@David Hicks, @michael & other stuff
> "So you want the government to publish a whitelist then, instead of another, commercial third party? That's basically what you're saying?"
Not really, though I suppose who makes the whitelist doen't much matter - reallistically, it has to be made by someone other than the parents and that means handing over the choice of what gets viewed to someone else. The main issue with whitelist vs. ratings is the degree of choice vs. the degree of protection - IMHO, whitelisting is more suitable for K-6 age kids while ratings are more suitable for high-school ages (and easily offended adults). And, as I think I said, they're not mutually exclusive.
> "there is the fall down as the internet spans the globe the legislation and penalties would have to be global as well ... <snip> ..."
Surprisingly, I'm already aware of that! :-)
I don't envisage in my wildest dreams that every country and every site would embrace an online ratings system, but most Western democracies could - and that's the bulk of internet content of interest to Western kids (or even adults). I suggest that a parent would default to a setting of "block all unrated content" (or tighten further to the age range of the kid in question), which would mean blocking content from countries/sites that don't participate ... save for deliberate spoofers, but with them, I propose treating them the same as illegal sites now - contact the appropriate law enforcement agency and request a takedown (or stop their ratings spoofing).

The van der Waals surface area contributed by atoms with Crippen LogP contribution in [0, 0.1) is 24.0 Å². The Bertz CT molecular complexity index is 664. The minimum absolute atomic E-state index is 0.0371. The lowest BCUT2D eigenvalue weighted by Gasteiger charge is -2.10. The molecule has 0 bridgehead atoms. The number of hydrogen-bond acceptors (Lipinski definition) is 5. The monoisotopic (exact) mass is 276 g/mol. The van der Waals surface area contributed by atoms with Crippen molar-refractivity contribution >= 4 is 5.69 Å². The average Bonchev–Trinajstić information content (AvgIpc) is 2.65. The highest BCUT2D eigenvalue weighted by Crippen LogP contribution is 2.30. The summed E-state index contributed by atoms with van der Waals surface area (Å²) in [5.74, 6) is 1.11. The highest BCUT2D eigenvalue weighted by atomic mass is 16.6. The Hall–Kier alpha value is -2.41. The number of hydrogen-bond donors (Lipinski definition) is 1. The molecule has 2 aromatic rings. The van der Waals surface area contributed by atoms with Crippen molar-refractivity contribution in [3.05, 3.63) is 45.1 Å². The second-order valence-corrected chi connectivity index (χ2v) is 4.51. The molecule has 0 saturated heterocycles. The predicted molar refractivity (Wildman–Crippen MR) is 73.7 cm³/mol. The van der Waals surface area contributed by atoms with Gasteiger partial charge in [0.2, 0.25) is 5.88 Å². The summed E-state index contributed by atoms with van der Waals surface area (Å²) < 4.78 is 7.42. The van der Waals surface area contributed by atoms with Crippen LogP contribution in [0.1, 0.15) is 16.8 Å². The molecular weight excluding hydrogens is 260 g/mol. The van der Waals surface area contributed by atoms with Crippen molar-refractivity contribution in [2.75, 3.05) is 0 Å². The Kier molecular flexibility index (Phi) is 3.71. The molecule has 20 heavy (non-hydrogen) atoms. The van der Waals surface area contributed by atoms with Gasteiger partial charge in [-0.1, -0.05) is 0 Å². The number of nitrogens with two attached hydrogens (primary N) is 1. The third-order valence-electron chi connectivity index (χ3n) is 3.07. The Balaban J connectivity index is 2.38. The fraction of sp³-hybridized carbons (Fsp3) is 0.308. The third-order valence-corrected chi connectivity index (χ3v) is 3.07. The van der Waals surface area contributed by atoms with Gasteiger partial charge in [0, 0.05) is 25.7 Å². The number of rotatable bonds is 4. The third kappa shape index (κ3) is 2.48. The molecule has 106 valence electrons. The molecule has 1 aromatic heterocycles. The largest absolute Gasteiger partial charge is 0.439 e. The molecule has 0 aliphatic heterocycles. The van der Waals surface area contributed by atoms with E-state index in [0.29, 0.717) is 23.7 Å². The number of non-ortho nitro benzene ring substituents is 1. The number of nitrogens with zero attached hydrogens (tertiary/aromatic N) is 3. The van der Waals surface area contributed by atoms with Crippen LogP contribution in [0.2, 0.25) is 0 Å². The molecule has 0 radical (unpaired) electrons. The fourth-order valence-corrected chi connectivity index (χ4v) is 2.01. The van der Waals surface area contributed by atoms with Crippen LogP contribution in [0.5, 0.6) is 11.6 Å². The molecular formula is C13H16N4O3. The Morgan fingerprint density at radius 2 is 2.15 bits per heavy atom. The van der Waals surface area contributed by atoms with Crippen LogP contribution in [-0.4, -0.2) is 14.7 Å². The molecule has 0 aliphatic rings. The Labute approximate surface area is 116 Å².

Site admins and/or content authors can make a conscious decision to leave their site unrated, meaning it won't be seen by clients (kids) who use the ratings system.
I don't see why "online age verification" would be needed - I see the role of the parent being to set the ratings limit on the kids computer or for that browsing session - of course, there needs to be a tool to make that easy, but we have that sort of thing already.
It's not perfect, but nothing will be. I stress I prefer no filtering at all and any such system should be opt-in, but at least a ratings system (if it can be made to work) can cut down a lot of the crap while maintaining better choice for older kids (or easily offended adults) with, IMHO, virtually no performance penalty.
I remain aware of the possibility of wedge politics, i.e. once a ratings system is introduced, a future government could tighten it at will. The only answer I have for that is to make sure that the right of adults to choose to view unrated content be made clear in any legislation. This is the main reason why I prefer no filtering.